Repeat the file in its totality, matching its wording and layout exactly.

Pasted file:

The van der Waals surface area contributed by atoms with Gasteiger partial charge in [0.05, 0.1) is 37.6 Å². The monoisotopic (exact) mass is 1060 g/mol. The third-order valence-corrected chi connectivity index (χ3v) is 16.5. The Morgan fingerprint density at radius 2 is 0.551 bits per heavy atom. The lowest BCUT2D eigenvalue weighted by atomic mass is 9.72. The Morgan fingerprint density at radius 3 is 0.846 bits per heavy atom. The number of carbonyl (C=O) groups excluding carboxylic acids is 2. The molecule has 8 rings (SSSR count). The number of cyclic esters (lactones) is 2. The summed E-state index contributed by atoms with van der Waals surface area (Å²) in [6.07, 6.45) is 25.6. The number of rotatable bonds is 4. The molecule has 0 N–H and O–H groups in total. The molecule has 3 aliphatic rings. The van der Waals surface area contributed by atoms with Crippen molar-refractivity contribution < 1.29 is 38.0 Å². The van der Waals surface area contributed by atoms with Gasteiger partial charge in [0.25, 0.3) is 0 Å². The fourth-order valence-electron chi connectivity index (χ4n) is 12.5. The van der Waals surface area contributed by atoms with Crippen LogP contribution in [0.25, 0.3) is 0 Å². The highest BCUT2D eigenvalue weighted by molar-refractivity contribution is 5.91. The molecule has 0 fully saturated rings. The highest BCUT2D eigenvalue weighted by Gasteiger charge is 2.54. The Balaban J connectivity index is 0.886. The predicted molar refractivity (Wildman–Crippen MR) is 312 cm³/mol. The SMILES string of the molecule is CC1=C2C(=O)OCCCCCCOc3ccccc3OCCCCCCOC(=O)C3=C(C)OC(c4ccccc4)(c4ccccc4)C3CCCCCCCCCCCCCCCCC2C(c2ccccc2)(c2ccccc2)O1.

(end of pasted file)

The van der Waals surface area contributed by atoms with Gasteiger partial charge in [0.05, 0.1) is 37.6 Å². The monoisotopic (exact) mass is 1060 g/mol. The third-order valence-corrected chi connectivity index (χ3v) is 16.5. The Morgan fingerprint density at radius 2 is 0.551 bits per heavy atom. The lowest BCUT2D eigenvalue weighted by atomic mass is 9.72. The Morgan fingerprint density at radius 3 is 0.846 bits per heavy atom. The number of carbonyl (C=O) groups excluding carboxylic acids is 2. The molecule has 8 rings (SSSR count). The number of cyclic esters (lactones) is 2. The summed E-state index contributed by atoms with van der Waals surface area (Å²) in [6.07, 6.45) is 25.6. The number of rotatable bonds is 4. The molecule has 0 N–H and O–H groups in total. The molecule has 3 aliphatic rings. The van der Waals surface area contributed by atoms with Crippen molar-refractivity contribution < 1.29 is 38.0 Å². The van der Waals surface area contributed by atoms with Gasteiger partial charge in [0.25, 0.3) is 0 Å². The fourth-order valence-electron chi connectivity index (χ4n) is 12.5. The van der Waals surface area contributed by atoms with Crippen LogP contribution in [0.25, 0.3) is 0 Å². The highest BCUT2D eigenvalue weighted by molar-refractivity contribution is 5.91. The molecule has 0 fully saturated rings. The highest BCUT2D eigenvalue weighted by Gasteiger charge is 2.54. The Balaban J connectivity index is 0.886. The predicted molar refractivity (Wildman–Crippen MR) is 312 cm³/mol. The SMILES string of the molecule is CC1=C2C(=O)OCCCCCCOc3ccccc3OCCCCCCOC(=O)C3=C(C)OC(c4ccccc4)(c4ccccc4)C3CCCCCCCCCCCCCCCCC2C(c2ccccc2)(c2ccccc2)O1.